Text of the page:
“I’ve privatised world peace!”
In the early first act of Iron Man 2, Industrialist-turned-philanthropist Tony Stark (Robert Downey Jr.), the then-CEO of Stark Industries goes on a well-orchestrated charm offensive. He gets on the front cover of Forbes, Rolling Stone, Wired, USA Today, and other major publications. He spars with rival Justin Hammer (Sam Rockwell), whose private military contractor Hammer Industries has major problems in getting its prototype weapons systems to market. The exchanges between Stark, Hammer and Senator Stern (Gary Shandling) at a Washington DC news conference are some of the funniest about civil-military relations since Herman Kahn‘s stand-up comedy in Air Force talks about Cold War nuclear deterrence.
After their Monaco battle, Stark confronts villain Ivan Vanko (Mickey Rourke) in a police holding cell. As a Russian political realist, Vanko will have nothing of Stark’s carefully cultivated public image and theatrics. Paraphrased from memory, Vanko tells Stark: “Your family’s reputation is built on lies and stealing others’ work. You’re doing this [charm offensive] because your family has killed many people, and now you feel guilty about it.” In other words, the utopian vision of Tony’s father Howard Stark — part World Fair 1939, Walt Disney and Buckminster Fuller in a 16mm demonstration film — has shaky foundations.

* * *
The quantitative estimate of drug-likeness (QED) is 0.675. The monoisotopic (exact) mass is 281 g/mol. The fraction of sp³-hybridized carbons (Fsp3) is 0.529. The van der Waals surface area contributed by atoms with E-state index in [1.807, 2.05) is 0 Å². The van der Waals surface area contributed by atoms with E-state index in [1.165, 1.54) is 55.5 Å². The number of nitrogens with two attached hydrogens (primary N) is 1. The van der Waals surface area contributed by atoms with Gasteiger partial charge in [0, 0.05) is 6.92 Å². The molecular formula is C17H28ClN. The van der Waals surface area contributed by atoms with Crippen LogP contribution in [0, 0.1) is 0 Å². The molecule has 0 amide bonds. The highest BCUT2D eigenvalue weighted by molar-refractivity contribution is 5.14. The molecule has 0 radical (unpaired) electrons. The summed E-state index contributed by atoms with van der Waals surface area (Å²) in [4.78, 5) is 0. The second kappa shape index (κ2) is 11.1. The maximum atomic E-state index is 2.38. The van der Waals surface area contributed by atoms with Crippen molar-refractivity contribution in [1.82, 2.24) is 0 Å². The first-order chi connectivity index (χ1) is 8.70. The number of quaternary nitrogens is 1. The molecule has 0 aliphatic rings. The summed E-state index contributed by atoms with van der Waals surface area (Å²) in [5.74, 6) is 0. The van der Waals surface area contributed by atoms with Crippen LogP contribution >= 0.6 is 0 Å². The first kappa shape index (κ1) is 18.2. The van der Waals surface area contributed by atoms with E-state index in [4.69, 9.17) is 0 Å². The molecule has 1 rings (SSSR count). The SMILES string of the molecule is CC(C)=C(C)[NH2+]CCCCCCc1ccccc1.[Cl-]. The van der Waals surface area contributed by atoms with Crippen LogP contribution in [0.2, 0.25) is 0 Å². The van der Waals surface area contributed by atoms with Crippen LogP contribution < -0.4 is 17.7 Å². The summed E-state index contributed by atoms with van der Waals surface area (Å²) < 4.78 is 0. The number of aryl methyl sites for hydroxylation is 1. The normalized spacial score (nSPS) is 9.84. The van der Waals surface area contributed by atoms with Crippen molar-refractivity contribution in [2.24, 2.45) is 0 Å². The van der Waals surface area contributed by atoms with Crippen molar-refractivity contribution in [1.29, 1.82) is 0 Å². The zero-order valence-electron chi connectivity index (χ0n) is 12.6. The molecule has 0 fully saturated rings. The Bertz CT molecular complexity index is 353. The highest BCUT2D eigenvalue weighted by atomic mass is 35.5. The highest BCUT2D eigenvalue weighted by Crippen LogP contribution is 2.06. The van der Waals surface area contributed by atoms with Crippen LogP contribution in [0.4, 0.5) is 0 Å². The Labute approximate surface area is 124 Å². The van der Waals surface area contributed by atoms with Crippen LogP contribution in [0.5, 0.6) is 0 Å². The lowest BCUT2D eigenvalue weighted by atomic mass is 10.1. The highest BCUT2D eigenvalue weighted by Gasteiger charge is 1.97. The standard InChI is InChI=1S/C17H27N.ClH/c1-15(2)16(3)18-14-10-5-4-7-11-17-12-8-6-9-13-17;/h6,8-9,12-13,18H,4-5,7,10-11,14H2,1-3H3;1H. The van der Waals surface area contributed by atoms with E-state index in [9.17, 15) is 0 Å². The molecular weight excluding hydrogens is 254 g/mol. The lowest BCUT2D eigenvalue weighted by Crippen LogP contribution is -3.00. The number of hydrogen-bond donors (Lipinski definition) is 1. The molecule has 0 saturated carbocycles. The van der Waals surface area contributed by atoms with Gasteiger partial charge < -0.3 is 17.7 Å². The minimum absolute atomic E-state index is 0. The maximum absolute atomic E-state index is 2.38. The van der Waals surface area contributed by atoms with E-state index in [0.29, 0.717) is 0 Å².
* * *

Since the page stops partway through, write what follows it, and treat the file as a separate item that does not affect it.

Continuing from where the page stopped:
Vanko is cast as the film’s villain because he knows Stark Industries’ secrets and why the hopeful communitarian vision that Stark promotes has a big dose of personal hypocrisy. Stark says one thing in public and does the opposite in private. Both ‘hero’ and ‘villain’ have understandable motivations. The character structure is typical for scriptwriting manuals on Hollywood blockbusters and genre franchises: Hammer playing a comedic, ineffective sub-villain who offsets Stark and Vanko, whilst Pepper Potts (Gwyneth Paltrow and Lt. Col James ‘Rhodey’ Rhodes (Don Cheadle) are Stark’s allies. Vanko’s Cold War back-story could have put Iron Man 2 on the same level of villain genesis as the X-Men (2000) prologue.
Some reviewers feel that Iron Man 2‘s second act is too low-key. For me, it involved character development over breathless action scenes: director Jon Favreau introduced 5 or 6 major characters, including Nick Fury (Samuel L. Jackson) and Natasha Romanoff (Scarlett Johansson) of Shield. In retrospect, Iron Man 2 will be viewed as both a franchise sequel, and as a transition film in the broader Marvel Universe, which leads into Kenneth Branagh’s Thor (2011) and Joss Whedon’s The Avengers (2012).